At any given time, the Division of Nephrology is involved in half a dozen clinical trials to test and/or validate new approaches to managing the many issues that arise with dialysis and kidney disease.
Patients and visitors are being asked to use South Shore Regional Hospital’s new elevator during upgrades to the two original elevators. Work on the elevators will begin May 21 and is expected to take six months. Once the upgrades are done, the public will continue to use the new elevator, while the others remain designated as service elevators for moving patients and supplies within the hospital, which is an important Accreditation Canada standard.
When patients are in hospital, it’s important to mitigate their risk of exposure to a hospital acquired infection during their stay. Eileen McIntyre, an infection prevention and control professional in Cape Breton, understands the immense work this takes.
Nova Scotia Health Authority (NSHA) welcomes members of the public to attend its board of directors meeting Wednesday, May 22 in Liverpool. The meeting starts at 8:25 a.m. in the Brooklyn and Medway Rooms at the Best Western Plus Liverpool Hotel and Conference Centre on Queens Place Drive. As promised at NSHA’s annual general meeting last summer, the board of directors will hold regular meetings at least six times each fiscal year, with four of those to include public sessions, as part of NSHA’s commitment to accountability and transparency.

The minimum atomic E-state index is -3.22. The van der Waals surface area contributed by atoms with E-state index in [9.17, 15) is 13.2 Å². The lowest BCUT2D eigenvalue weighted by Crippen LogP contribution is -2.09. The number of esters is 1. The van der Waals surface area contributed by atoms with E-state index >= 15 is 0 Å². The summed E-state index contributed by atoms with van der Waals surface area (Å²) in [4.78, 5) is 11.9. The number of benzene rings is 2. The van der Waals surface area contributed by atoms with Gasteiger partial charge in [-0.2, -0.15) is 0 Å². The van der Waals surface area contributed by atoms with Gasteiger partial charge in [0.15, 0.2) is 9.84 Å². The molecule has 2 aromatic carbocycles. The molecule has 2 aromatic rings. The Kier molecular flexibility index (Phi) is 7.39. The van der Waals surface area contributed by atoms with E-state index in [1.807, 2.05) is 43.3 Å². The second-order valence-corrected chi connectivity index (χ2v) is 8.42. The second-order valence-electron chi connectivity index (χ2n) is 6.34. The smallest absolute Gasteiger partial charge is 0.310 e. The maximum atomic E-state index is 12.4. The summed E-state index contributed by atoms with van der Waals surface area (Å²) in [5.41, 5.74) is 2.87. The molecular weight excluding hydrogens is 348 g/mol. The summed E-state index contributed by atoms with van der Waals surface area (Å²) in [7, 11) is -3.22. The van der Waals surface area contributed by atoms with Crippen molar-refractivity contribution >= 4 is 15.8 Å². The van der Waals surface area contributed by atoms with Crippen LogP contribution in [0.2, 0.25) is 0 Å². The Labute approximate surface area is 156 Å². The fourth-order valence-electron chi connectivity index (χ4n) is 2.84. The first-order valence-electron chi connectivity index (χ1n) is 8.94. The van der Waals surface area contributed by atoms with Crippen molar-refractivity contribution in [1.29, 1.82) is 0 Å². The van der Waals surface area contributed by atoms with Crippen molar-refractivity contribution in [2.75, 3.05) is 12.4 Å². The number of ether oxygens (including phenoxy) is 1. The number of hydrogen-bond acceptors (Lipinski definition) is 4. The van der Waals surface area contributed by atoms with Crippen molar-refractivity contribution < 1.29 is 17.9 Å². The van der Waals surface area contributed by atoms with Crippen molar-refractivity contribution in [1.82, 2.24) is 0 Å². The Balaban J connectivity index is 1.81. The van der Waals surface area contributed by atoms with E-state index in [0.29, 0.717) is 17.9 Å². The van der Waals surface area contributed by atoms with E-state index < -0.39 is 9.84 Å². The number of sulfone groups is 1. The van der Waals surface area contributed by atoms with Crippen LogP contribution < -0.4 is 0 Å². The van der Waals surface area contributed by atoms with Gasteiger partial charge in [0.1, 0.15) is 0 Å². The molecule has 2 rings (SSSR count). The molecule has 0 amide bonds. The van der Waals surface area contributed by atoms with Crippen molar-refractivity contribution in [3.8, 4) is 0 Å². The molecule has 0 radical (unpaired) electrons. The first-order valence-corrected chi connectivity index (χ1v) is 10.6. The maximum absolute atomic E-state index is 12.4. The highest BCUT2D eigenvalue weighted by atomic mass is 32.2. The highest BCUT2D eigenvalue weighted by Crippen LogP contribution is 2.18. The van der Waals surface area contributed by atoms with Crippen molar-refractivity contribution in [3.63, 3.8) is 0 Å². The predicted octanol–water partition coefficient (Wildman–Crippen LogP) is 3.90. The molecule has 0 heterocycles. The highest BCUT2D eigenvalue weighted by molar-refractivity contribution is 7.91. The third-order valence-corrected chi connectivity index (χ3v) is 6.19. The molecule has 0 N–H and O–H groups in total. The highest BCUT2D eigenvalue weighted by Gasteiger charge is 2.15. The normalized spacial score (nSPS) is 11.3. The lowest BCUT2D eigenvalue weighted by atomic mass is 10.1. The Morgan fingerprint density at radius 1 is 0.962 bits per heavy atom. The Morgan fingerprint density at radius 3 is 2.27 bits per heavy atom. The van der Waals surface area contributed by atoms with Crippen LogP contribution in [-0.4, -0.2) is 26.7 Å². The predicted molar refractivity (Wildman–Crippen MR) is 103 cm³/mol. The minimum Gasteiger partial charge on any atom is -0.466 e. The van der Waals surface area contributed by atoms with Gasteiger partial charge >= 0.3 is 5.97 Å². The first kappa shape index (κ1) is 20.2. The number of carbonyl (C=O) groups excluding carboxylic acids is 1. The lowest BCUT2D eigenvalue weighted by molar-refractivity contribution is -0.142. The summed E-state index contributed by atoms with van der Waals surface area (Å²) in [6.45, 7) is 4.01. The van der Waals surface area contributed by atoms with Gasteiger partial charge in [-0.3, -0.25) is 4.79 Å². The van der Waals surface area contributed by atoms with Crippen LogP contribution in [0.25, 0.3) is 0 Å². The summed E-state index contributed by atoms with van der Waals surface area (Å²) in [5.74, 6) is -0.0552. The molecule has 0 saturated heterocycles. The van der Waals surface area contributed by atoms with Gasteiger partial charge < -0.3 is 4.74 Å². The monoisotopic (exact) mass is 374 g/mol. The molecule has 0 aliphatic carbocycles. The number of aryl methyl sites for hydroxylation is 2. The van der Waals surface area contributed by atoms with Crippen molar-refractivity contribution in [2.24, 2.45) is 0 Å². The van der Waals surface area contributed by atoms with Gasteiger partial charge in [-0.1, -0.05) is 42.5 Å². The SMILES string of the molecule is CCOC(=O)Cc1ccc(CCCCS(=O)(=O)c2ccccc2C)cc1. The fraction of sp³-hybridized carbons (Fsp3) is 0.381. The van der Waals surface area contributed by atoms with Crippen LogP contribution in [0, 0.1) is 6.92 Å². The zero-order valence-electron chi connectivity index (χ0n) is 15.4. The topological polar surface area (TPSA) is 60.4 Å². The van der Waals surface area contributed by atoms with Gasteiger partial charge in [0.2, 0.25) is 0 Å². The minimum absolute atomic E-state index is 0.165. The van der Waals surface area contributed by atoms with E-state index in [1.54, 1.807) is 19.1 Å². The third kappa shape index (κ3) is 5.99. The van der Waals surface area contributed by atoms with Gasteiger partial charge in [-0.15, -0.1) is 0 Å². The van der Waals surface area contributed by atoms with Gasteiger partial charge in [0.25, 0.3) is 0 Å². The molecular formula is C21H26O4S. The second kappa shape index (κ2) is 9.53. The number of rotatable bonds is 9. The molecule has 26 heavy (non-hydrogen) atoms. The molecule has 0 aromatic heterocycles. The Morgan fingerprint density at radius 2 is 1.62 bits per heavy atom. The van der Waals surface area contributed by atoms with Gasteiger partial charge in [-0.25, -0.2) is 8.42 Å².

For registered nurse Nancy Fitzgerald and her fellow health protection team members, working in Public Health is about much more than giving patients their shots. “It’s so much more than just a needle,” the Elmsdale resident said. “It’s helping empower (patients) to do something that’s hard for them; to learn some coping strategies if they have any anxiety or needle phobias.” Whether it’s helping people get over their fear of needles or educating them about the importance of immunization, Fitzgerald loves “working with a variety of people” on the Public Health front lines.
Power outages are part of life in Canada. We know what they are like and, most times, we're prepared with extra candles and flashlights. But what happens when the power is completely out at a hospital? What impact does that have on patients, families, staff, physicians or anyone else in the hospital at the time?